Although Parkinson’s disease is a movement disorder and it primarily affects neuromuscular system, cardiovascular diseases are widely diagnosed in patients having Parkinson’s disease. Numerous studies suggest that people living with Parkinson’s disease are two times more likely to develop cardiovascular disease. Cardiovascular diseases are also known as heart disease and some diseases that are common in people suffering from Parkinson’s disease include heart valve problem, arrhythmia, heart attack, stroke.
These conditions occur due to the narrowing and blockage of the blood vessels. There are four valve in the heart and these valves act as a guard and ensure that the blood cannot leak backward. The heart valve disease develops when the damage occurs to the valve and affects the flow of blood. Arrhythmia is a disease that is characterized by the abnormal heartbeat rhythm and it occurs due to changes in the heart’s electrical system. These diseases affect the pumping of the heart and as a result, it increases the risk of suffering from a stroke or heart attack.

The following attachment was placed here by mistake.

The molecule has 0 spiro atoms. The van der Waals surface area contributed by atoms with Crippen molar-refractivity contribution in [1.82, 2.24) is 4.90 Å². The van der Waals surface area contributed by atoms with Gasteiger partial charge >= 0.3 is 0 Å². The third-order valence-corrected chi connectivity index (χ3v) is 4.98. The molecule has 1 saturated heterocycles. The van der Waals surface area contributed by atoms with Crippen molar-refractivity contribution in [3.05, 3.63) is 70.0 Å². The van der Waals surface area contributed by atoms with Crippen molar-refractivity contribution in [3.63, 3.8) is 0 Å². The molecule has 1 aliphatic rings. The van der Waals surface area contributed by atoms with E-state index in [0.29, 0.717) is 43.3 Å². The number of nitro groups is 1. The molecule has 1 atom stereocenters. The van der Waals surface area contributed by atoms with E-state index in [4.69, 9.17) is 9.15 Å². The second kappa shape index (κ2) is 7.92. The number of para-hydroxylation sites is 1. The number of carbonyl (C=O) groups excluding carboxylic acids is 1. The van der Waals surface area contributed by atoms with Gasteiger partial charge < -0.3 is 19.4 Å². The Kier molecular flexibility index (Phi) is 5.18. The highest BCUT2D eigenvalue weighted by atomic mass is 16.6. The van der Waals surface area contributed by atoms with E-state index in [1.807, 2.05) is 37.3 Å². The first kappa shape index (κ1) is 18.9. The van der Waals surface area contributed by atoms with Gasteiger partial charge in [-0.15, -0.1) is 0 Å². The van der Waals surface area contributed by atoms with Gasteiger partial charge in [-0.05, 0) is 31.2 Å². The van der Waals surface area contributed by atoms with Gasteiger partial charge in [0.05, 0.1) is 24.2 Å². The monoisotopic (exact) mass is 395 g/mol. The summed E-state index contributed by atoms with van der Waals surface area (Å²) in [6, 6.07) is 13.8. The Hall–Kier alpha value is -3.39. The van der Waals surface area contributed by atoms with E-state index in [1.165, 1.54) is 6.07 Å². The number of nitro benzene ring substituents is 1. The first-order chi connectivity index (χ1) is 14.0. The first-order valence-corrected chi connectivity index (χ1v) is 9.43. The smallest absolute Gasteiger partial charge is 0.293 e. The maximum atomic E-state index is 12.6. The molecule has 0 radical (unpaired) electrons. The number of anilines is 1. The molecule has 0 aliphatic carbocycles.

Parkinson’s disease and Sleep disorders
Patients having Parkinson’s disease experience a wide range of symptoms and sleep dysfunction is one of the common complications that most of the patients with this disease experience. Many patients have trouble falling asleep or staying asleep. Sleep disturbance can be extensive in Parkinson’s disease, including constant sleepless nights and extreme exhaustion. Several sleep disorders that are associated with Parkinson’s disease include: